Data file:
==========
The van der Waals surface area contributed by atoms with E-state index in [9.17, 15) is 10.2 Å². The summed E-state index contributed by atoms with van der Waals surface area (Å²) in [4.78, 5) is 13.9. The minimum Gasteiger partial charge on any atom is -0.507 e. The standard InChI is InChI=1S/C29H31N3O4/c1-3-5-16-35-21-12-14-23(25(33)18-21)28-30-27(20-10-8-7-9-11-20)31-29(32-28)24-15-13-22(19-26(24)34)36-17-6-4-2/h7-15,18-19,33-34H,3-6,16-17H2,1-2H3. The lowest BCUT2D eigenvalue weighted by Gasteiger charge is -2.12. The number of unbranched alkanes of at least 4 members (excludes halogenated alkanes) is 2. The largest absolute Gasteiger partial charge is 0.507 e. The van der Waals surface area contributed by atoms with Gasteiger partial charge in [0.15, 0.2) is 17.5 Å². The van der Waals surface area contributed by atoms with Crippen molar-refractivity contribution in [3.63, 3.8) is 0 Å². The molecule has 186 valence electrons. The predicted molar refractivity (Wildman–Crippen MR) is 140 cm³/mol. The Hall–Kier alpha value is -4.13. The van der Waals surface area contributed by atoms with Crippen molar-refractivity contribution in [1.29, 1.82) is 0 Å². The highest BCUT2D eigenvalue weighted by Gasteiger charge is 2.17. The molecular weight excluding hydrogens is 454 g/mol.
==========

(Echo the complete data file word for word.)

The van der Waals surface area contributed by atoms with E-state index in [9.17, 15) is 10.2 Å². The summed E-state index contributed by atoms with van der Waals surface area (Å²) in [4.78, 5) is 13.9. The minimum Gasteiger partial charge on any atom is -0.507 e. The standard InChI is InChI=1S/C29H31N3O4/c1-3-5-16-35-21-12-14-23(25(33)18-21)28-30-27(20-10-8-7-9-11-20)31-29(32-28)24-15-13-22(19-26(24)34)36-17-6-4-2/h7-15,18-19,33-34H,3-6,16-17H2,1-2H3. The lowest BCUT2D eigenvalue weighted by Gasteiger charge is -2.12. The number of unbranched alkanes of at least 4 members (excludes halogenated alkanes) is 2. The largest absolute Gasteiger partial charge is 0.507 e. The van der Waals surface area contributed by atoms with Gasteiger partial charge in [0.15, 0.2) is 17.5 Å². The van der Waals surface area contributed by atoms with Crippen molar-refractivity contribution in [3.63, 3.8) is 0 Å². The molecule has 186 valence electrons. The predicted molar refractivity (Wildman–Crippen MR) is 140 cm³/mol. The Hall–Kier alpha value is -4.13. The van der Waals surface area contributed by atoms with Crippen molar-refractivity contribution in [1.29, 1.82) is 0 Å². The highest BCUT2D eigenvalue weighted by Gasteiger charge is 2.17. The molecular weight excluding hydrogens is 454 g/mol.